VANCOUVER—Whales, dolphins, and porpoises no longer will be kept at Vancouver's aquarium—a move animal advocates say is a step toward the end of cetaceans in captivity.
The Vancouver Aquarium announced yesterday it is ending the display of cetaceans following a long and controversial battle with animal activists and the city's park board over the issue.
“We made [the decision] because the controversy, the distraction, the dialogue in the community had begun to limit our ability to pursue our ocean conservation mission,” said John Nightingale, the aquarium's CEO and president.
“Cetaceans were with us here for 50 years, so there's a variety of emotions, as you can imagine, among many of our staff and board members and supporters,” he noted.
“But the universal urge to get on with things is the driving force.”
Peter Fricker of the Vancouver Humane Society said the decision is a major victory for animal welfare.
“I think it's clear that keeping animals in captivity has lost public support, and we're hopeful that trend continues and that animal captivity will eventually become a thing of the past,” he remarked.
Camille Labchuk with Animal Justice said in a statement the move shows the “writing is on the wall for the whale and dolphin captivity industry.”
Marineland in Niagara Falls, Ont. is believed to be the only other Canadian facility with cetaceans.
The park has dolphins and what it says is the “largest collection of beluga whales in the world.”
Fricker said he hopes the Vancouver Aquarium's decision will encourage Marineland to phase out its whale and dolphin program, too.
“I certainly think that it's another nail in the coffin for cetacean captivity,” he noted.
Marineland said it continues to actively expand its park, adding that its beluga whales are well-cared for.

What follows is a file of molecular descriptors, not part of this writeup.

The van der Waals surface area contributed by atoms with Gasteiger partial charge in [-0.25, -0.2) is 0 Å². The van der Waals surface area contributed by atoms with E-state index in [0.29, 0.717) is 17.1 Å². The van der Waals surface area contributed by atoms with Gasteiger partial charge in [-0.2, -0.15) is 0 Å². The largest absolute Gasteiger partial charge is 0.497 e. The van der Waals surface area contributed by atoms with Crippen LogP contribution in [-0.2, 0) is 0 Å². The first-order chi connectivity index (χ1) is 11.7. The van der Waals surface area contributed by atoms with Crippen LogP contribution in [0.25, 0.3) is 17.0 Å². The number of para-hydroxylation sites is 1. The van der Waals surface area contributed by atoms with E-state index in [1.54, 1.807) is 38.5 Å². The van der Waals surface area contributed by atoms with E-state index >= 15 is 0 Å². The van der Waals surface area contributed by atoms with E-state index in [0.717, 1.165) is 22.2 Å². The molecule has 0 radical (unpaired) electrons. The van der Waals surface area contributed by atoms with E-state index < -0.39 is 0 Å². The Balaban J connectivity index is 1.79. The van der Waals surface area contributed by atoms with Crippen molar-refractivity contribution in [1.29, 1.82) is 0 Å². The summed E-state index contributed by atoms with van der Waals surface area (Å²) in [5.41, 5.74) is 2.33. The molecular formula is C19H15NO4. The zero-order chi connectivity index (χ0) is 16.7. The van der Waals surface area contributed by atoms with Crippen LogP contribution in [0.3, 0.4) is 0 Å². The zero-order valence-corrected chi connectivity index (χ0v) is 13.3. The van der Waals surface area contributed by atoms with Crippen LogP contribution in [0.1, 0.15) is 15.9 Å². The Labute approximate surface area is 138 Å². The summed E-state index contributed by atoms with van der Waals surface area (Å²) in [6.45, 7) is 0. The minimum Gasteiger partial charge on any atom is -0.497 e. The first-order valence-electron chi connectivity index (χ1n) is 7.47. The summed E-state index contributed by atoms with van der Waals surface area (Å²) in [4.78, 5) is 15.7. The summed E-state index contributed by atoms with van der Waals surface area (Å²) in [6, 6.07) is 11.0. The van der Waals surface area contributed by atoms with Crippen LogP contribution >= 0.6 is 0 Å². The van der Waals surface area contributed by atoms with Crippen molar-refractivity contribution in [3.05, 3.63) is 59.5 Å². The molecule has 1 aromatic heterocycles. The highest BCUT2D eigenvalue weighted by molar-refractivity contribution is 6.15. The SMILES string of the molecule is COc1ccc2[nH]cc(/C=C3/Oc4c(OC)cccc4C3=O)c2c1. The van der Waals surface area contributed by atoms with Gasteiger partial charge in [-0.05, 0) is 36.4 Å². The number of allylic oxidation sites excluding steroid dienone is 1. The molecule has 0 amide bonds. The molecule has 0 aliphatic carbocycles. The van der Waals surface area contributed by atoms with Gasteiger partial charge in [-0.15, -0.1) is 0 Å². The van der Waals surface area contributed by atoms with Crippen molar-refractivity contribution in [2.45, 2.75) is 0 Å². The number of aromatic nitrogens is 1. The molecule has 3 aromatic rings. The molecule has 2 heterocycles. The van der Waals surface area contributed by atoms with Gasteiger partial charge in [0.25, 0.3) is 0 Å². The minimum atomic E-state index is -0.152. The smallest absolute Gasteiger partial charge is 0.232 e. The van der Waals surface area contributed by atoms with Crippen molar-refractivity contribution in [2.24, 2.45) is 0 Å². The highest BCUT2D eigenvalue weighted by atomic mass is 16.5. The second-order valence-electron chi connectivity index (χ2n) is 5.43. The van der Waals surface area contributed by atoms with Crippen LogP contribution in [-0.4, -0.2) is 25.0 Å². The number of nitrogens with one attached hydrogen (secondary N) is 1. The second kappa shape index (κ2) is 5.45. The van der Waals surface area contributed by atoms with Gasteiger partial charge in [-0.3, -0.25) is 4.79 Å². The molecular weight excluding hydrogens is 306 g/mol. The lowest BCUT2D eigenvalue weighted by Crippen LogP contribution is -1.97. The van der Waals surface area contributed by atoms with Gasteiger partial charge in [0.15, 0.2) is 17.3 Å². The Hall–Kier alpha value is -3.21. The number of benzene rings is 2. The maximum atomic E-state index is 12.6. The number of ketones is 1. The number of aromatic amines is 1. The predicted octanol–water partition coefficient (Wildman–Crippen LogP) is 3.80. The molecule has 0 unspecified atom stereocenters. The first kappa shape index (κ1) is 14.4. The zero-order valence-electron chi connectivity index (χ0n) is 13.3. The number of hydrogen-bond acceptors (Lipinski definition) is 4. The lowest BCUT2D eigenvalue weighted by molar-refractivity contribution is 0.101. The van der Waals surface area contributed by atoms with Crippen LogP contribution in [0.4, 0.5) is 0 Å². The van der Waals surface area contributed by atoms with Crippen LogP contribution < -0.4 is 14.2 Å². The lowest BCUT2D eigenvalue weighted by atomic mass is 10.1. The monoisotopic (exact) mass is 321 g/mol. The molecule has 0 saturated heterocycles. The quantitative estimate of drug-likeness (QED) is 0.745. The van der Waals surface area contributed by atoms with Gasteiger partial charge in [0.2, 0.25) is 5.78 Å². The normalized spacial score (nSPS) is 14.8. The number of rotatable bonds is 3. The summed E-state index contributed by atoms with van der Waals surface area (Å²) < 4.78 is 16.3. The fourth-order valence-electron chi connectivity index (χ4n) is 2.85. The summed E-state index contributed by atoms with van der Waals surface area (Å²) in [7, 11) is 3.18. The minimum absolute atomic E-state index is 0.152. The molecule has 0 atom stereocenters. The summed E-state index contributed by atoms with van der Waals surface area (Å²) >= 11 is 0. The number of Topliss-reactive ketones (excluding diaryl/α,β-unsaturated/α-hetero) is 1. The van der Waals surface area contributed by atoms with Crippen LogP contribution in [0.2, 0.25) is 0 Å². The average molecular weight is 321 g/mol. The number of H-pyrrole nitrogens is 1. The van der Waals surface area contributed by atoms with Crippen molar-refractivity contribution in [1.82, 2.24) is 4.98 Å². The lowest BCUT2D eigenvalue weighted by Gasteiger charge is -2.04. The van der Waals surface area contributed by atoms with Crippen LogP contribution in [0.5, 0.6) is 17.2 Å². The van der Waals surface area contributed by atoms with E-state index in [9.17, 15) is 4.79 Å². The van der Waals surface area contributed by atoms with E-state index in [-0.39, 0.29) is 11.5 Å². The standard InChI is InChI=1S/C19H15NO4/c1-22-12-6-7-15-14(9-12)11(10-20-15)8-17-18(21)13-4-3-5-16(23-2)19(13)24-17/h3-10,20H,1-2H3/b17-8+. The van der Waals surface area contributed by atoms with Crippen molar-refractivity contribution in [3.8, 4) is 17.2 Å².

“Our whales are thriving, healthy, and active,” it said in a statement.
"The beluga whale program at Marineland is the finest in the world.
“Access to exhibits of Arctic animals at Marineland or the Vancouver Aquarium are a critical resource for educators, scientists, and families, and a part of our national heritage for all Canadians to view and appreciate,” it added.
Debate over the future of whales, dolphins, and porpoises at the Vancouver Aquarium has been simmering for several years, but heated up after the deaths of two belugas in November, 2016.
A young false killer whale and a harbour porpoise also have died at the aquarium in recent months.
The aquarium previously announced plans to phase out its cetacean program by 2029, but first wanted to bring in five new belugas.
Those plans were scuttled last May when the Vancouver Park Board approved a bylaw prohibiting the aquarium from bringing any new cetaceans to its facility in Stanley Park.
Staff argued the regulations would hinder research and efforts to save and rehabilitate injured and orphaned cetaceans.